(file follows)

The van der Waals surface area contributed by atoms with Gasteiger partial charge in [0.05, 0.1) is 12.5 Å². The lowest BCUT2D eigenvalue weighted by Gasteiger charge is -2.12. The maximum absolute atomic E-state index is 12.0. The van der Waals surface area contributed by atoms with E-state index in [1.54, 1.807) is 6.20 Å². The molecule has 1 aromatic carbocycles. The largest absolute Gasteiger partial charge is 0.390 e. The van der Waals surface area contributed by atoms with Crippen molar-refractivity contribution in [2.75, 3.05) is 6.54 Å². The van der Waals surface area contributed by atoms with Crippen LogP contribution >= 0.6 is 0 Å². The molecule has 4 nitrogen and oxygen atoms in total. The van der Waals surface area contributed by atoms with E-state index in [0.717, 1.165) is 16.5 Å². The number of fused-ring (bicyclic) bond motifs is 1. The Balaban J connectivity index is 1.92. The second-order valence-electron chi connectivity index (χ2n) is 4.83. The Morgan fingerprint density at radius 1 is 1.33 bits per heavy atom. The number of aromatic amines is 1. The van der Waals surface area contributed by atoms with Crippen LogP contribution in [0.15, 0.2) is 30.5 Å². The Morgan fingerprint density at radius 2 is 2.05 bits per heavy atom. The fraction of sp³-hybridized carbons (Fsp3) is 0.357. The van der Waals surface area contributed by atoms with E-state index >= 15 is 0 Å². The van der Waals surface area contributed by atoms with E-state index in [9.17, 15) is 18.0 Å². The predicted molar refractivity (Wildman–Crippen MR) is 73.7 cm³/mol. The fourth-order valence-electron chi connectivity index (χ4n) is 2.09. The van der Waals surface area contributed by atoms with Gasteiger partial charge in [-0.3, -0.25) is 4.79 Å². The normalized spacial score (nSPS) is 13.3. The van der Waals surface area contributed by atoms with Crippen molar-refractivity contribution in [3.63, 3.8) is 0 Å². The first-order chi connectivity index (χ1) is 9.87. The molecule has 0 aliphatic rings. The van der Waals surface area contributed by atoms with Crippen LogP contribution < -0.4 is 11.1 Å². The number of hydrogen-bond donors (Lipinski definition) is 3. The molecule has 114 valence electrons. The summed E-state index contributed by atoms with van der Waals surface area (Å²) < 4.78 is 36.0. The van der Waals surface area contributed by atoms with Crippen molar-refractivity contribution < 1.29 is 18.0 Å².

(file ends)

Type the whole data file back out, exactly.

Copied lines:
The van der Waals surface area contributed by atoms with Gasteiger partial charge in [0.05, 0.1) is 12.5 Å². The lowest BCUT2D eigenvalue weighted by Gasteiger charge is -2.12. The maximum absolute atomic E-state index is 12.0. The van der Waals surface area contributed by atoms with E-state index in [1.54, 1.807) is 6.20 Å². The molecule has 1 aromatic carbocycles. The largest absolute Gasteiger partial charge is 0.390 e. The van der Waals surface area contributed by atoms with Crippen molar-refractivity contribution in [2.75, 3.05) is 6.54 Å². The van der Waals surface area contributed by atoms with Crippen LogP contribution >= 0.6 is 0 Å². The molecule has 4 nitrogen and oxygen atoms in total. The van der Waals surface area contributed by atoms with E-state index in [0.717, 1.165) is 16.5 Å². The number of fused-ring (bicyclic) bond motifs is 1. The Balaban J connectivity index is 1.92. The second-order valence-electron chi connectivity index (χ2n) is 4.83. The Morgan fingerprint density at radius 1 is 1.33 bits per heavy atom. The number of aromatic amines is 1. The van der Waals surface area contributed by atoms with Crippen LogP contribution in [0.15, 0.2) is 30.5 Å². The Morgan fingerprint density at radius 2 is 2.05 bits per heavy atom. The fraction of sp³-hybridized carbons (Fsp3) is 0.357. The van der Waals surface area contributed by atoms with E-state index >= 15 is 0 Å². The van der Waals surface area contributed by atoms with E-state index in [9.17, 15) is 18.0 Å². The predicted molar refractivity (Wildman–Crippen MR) is 73.7 cm³/mol. The fourth-order valence-electron chi connectivity index (χ4n) is 2.09. The van der Waals surface area contributed by atoms with Gasteiger partial charge in [-0.3, -0.25) is 4.79 Å². The normalized spacial score (nSPS) is 13.3. The van der Waals surface area contributed by atoms with Crippen molar-refractivity contribution in [3.63, 3.8) is 0 Å². The first-order chi connectivity index (χ1) is 9.87. The molecule has 0 aliphatic rings. The van der Waals surface area contributed by atoms with Crippen LogP contribution < -0.4 is 11.1 Å². The number of hydrogen-bond donors (Lipinski definition) is 3. The molecule has 114 valence electrons. The summed E-state index contributed by atoms with van der Waals surface area (Å²) < 4.78 is 36.0. The van der Waals surface area contributed by atoms with Crippen molar-refractivity contribution < 1.29 is 18.0 Å².